Spring Sensory Bin

At Easter, T was sent some little chicks and some table decorations by her Grandparents. One look at them and I thought they’d be perfect for a quick and easy spring sensory bin! In addition to the chicks and decorations, I added:
– some dried lentils,
– a nest that I found in ASDA’s Easter display last year,
– an egg box,
– a hollow egg that used to hold soap, and
– a spoon for scooping.

I love setting things up for her after she’s in bed, because she gets so excited when she comes downstairs in the morning to find something waiting for her to play with! She played with this sensory bin in a number of ways:

Sensory Play

T greatly enjoyed the sensory aspect particularly the feel of the smooth, cool lentils and the fluffy chicks! She enjoyed experimenting with how the lentils felt when squeezed, pressed down upon or poured through our fingers. Sensory play benefits children’s development in a number of ways, including developing their fine motor skills, encouraging creativity, and deepening their understanding of scientific concepts.

Scooping and Pouring

I often include spoons from an old set of measuring spoons if T is playing with something that can be scooped or poured. I also try to bring in various different sized containers (in this case, the egg box and the hollow egg) which can be used for scooping into and pouring out of. Scooping and pouring activities continue the work on those all-important fine motor skills and also encourage children to experiment with concepts such as capacity, weight and gravity.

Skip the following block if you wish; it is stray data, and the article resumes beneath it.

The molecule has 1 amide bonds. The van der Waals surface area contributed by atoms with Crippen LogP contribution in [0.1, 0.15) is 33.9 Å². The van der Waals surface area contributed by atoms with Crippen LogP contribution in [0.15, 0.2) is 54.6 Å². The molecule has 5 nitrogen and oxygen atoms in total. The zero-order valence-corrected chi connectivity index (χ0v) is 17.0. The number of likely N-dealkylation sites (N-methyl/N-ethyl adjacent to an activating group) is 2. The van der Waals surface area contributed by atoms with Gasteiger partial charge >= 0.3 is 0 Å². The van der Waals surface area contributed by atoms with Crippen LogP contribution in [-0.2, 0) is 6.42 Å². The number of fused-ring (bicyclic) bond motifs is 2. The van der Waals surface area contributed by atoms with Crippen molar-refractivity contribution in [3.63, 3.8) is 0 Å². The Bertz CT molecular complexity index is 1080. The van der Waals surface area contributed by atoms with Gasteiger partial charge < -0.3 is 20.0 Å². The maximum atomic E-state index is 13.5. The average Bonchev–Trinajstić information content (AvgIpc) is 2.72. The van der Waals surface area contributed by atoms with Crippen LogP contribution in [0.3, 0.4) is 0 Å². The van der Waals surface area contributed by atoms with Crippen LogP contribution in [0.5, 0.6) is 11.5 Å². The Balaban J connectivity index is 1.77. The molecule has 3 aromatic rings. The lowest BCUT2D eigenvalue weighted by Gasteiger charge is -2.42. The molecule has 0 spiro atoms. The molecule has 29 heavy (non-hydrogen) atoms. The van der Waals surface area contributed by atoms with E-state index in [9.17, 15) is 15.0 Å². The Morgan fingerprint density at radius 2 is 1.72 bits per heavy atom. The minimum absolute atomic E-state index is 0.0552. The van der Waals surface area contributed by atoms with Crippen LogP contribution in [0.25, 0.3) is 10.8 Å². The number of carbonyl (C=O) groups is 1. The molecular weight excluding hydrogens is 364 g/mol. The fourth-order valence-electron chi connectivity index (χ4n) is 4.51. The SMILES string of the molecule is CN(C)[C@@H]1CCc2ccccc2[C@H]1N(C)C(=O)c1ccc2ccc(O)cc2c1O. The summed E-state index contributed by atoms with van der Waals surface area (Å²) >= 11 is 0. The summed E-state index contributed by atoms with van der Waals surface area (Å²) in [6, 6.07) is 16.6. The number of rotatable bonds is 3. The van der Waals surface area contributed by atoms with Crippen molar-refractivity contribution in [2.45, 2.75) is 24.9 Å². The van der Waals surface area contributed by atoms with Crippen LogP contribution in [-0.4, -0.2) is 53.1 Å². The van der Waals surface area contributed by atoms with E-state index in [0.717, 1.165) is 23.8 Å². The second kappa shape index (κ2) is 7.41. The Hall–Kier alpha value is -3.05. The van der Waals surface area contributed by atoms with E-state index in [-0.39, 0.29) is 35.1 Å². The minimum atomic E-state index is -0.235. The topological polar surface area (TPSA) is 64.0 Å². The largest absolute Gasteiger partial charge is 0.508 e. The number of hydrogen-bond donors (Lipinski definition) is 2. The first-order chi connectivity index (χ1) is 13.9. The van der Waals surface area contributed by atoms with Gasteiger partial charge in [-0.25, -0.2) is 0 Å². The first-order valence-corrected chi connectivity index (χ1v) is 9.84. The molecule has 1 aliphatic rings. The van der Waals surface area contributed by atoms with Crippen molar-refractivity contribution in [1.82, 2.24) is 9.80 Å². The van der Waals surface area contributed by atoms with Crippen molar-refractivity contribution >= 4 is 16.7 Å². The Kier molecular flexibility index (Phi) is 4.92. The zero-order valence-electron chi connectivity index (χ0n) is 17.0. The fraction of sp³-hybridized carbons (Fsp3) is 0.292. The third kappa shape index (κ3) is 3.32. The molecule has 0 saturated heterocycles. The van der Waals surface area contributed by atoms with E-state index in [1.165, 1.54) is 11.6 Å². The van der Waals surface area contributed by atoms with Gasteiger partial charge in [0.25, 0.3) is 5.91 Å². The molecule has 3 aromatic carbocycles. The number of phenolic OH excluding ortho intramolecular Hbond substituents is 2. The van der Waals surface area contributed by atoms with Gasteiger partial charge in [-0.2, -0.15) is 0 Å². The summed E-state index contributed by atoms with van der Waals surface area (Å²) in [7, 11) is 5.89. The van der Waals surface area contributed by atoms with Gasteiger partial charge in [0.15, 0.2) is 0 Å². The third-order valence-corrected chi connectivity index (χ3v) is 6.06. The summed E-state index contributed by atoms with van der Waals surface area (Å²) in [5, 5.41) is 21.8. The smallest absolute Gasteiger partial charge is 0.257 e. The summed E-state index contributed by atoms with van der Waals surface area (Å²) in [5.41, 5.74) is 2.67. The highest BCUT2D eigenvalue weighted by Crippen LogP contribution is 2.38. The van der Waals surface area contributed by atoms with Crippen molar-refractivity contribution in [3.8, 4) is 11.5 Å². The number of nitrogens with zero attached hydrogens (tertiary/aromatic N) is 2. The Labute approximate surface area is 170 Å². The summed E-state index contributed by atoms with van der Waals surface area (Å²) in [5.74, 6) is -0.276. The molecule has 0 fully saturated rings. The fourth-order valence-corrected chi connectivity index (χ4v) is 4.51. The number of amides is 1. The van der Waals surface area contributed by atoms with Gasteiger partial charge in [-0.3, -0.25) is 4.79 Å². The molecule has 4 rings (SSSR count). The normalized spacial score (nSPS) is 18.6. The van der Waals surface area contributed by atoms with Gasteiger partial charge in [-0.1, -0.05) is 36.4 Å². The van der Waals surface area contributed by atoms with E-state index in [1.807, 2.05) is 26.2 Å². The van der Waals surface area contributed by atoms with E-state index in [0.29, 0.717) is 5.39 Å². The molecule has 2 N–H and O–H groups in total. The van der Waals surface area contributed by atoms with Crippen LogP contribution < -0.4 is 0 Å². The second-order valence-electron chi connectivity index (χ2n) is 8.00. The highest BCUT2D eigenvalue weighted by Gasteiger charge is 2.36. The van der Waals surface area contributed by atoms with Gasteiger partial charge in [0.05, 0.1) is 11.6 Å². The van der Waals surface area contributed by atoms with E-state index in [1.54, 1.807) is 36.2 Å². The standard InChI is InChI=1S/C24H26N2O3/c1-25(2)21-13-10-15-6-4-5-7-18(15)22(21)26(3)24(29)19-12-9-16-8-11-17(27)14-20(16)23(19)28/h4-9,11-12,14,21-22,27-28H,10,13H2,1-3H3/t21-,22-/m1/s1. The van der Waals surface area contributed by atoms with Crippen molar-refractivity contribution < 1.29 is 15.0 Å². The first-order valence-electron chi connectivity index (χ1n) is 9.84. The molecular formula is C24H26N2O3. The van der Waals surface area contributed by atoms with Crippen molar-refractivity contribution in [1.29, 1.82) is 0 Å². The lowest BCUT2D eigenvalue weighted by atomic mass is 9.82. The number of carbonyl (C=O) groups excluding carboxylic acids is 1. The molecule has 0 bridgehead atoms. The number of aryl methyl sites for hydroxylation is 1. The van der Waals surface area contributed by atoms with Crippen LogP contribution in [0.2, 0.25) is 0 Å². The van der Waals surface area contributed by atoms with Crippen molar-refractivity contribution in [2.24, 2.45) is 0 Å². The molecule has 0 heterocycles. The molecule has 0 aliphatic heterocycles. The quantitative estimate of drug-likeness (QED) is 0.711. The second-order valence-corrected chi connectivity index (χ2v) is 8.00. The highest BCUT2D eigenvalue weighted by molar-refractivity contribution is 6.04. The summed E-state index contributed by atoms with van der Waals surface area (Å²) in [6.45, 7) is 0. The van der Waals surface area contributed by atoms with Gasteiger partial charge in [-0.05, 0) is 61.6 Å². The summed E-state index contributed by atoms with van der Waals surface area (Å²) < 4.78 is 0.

Egg box with chicks inside

Imaginative Play and Storytelling

For a while, T pretended that the lentils were “baby eggs”, with the chicks taking on the role of the mummies! She used those scooping skills to fill the nest with hundreds of tiny eggs and then all the mummy chicks went to sit on them! I love watching her imagination grow and seeing the language that comes out when she’s engaged in this kind of play.

Nest filled with lentils and chicks

Later on, she placed a chick inside the hollow egg and then cracked it open into the nest: “CRACK! The chick has hatched out.” She went on to feed the chick with the lentils.

Pattern Making

I began placing some of the green egg decorations in the nest, and T quickly joined in, telling me “We’re making a beautiful flower! We’ve got to put all the petals in carefully”. I hadn’t really had an end goal in mind when I’d started to place them in, but we did now!

Blue felt eggs arranged in a nest

I love how something as simple as this sensory bin, and which took less than five minutes to plan and set up, inspired so many different ways for T to play!

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